Syria Crucified: Stories of Modern Martyrdom in an Ancient Christian Land by Zachary Wingerd & Brad Hoff (Ancient Faith Press, 2021) is a book that tells us shocking stories that we should already know but don’t. Those of us who approach it with some knowledge—beyond popular media representation—of the ongoing conflict in and around Syria may somewhat understand the geopolitical forces that exacerbate extremely adverse experiences for people living in Syrian cities, villages, and rural places. Furthermore, for those of us whose experience—whether direct or part of our cultural memory—of the Christian faith extends beyond the borders of the United States and “the West,” the reality of the horrors of actual persecution comes as no surprise.
Of course, many of us do not share this background. I don’t think most of my peers grew up hearing whispered tales of neighbors being disappeared for furtively practicing their faith, of the violence in places like the Piteşti prison, and of the joy of fleeing to America where we can do simple things like light a candle in a church narthex without fear for our lives. American Orthodoxy is increasingly a “convert religion,” and even narratives of new martyrs (e.g., those who suffered under the Turkish or Communist yokes) can seem like ancient history to the people of a nation as young as ours, especially as technology and “the metaverse” shift our experience of time, history, and humanity to a disembodied one of increasingly narrow and recent slivers of time. I didn’t realize how true this was until I found others exclaim that they had no idea that real and violent persecution of Christians was an ongoing problem, not just something that happened in the first few centuries of the Church—or, more or less, as a talking point to levy against the horrors of communism and its toll on life in the last century. Moreover, many people (Christian or otherwise) seem surprised to find out that there is a continuous presence of Christians in Syria, where followers of “the Way” were first called “Christians”; I observed this surprise firsthand when I was a member of an Antiochian parish some years ago and curious, non-Orthodox friends asked what “Antiochian” meant.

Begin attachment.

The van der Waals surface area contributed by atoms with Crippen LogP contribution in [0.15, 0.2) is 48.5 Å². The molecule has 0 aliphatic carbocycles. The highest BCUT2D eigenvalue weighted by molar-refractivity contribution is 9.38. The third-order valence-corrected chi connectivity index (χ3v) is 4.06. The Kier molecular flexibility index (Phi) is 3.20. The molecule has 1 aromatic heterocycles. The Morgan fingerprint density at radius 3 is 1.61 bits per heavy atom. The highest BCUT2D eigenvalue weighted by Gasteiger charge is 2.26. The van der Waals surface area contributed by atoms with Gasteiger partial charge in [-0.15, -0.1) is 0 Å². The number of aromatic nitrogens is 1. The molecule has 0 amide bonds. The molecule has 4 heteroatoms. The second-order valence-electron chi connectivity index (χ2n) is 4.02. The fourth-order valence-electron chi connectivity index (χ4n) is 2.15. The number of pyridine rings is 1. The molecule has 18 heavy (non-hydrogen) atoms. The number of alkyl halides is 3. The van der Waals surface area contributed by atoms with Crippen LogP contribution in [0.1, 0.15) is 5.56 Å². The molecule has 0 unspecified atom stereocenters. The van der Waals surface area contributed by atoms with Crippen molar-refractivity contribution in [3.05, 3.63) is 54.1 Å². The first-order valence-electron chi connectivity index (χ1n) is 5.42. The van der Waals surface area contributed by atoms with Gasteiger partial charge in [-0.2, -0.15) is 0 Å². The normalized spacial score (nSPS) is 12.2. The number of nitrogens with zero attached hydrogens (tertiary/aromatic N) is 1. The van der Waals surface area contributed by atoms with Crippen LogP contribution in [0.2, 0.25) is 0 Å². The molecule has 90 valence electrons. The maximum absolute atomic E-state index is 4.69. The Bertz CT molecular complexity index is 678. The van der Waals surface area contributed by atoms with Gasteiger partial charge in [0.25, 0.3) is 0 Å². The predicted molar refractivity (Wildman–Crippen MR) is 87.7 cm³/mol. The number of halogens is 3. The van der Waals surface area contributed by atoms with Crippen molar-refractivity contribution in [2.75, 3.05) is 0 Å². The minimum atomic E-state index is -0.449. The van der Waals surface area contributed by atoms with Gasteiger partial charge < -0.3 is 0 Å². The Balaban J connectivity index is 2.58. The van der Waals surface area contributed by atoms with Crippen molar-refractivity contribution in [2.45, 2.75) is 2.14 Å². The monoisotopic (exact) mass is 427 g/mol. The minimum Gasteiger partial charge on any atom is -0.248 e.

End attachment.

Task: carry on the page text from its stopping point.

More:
Wingerd & Hoff immediately relieve any readers of these blind spots. In their introductory matter, they acknowledge the messiness of the geopolitical and military conflict that, partly due to American interests and intervention, has brought about the renewed persecution of Christians in the region. Their explanation is clear and concise, and is fairly consistent with what I’ve learned over the last decade. The only critique I might offer here is that their narrative in the intro may be more sympathetic to al-Assad’s regime than are the Syrian Christians who prefer al-Assad and the relative safety and peace he brought to the chaos and persecution induced by so-called “liberation,” but even this sympathy is tempered in the following chapters.
The bulk of the book—indeed, its entire purpose!—consists of five stories, the personal narratives of Syrians in exile from their homeland: their experiences of peace and then war, persecution, confession of faith, and observation of martyrdom, all in the course of trying to do ordinary things like go to school or practice one’s profession. Each story makes up a chapter of the book, each of which is fairly short, at about forty pages. While the writing isn’t dense, the material is very heavy, painting a very human picture of a story often hidden behind statistics.
Syria Crucified is a necessary counterbalance to the disembodied, disconnected, and dehumanized view of politics, conflict, and religion that afflicts most Americans. The authors do an excellent job of editing down interviews for clarity and concision without sacrificing any person’s voice or narrative, all while providing context and elaboration. I don’t want to spoil the content of the book itself, so I will only highlight that faith, joy, mourning, nostalgia, tragedy, and even hope are important themes that run through these narratives, though each narrative differs in important ways. While the most striking of these themes may be the negative ones, perhaps enduring faith and hope should become the most important one for us Christians; indeed, in the afterword, the message of hope in the face of ongoing conflict runs into us headlong. This does not undermine or minimize the deep tragedies shared throughout the book, but punctuates them as with a semi-colon; there is real pain and tragedy, but there is still more to the story, as the Church in Syria opens wide her gates and does what the Church always will do by ministering to the the suffering people around her, witnessing to the gospel in the face of horrendous, senseless violence.
Post scriptum: One of the most surprising aspects of this book’s reception is that some readers take this book as a warning to Christians in America that persecution is looming here. I think this misses the point entirely. In Syria, confessors for the faith are living day by day in the face of imminent physical danger, and still the Church is working tirelessly to reach out into the violent world surrounding her there, providing the peace and light of Christ in that darkness. People aren’t worried that they simply can’t be rude to others on Twitter without getting fired and calling that persecution; they are literally losing their lives for their faith. It is crass and, frankly, offensive to draw close parallels between that and the experience of most Christians in America.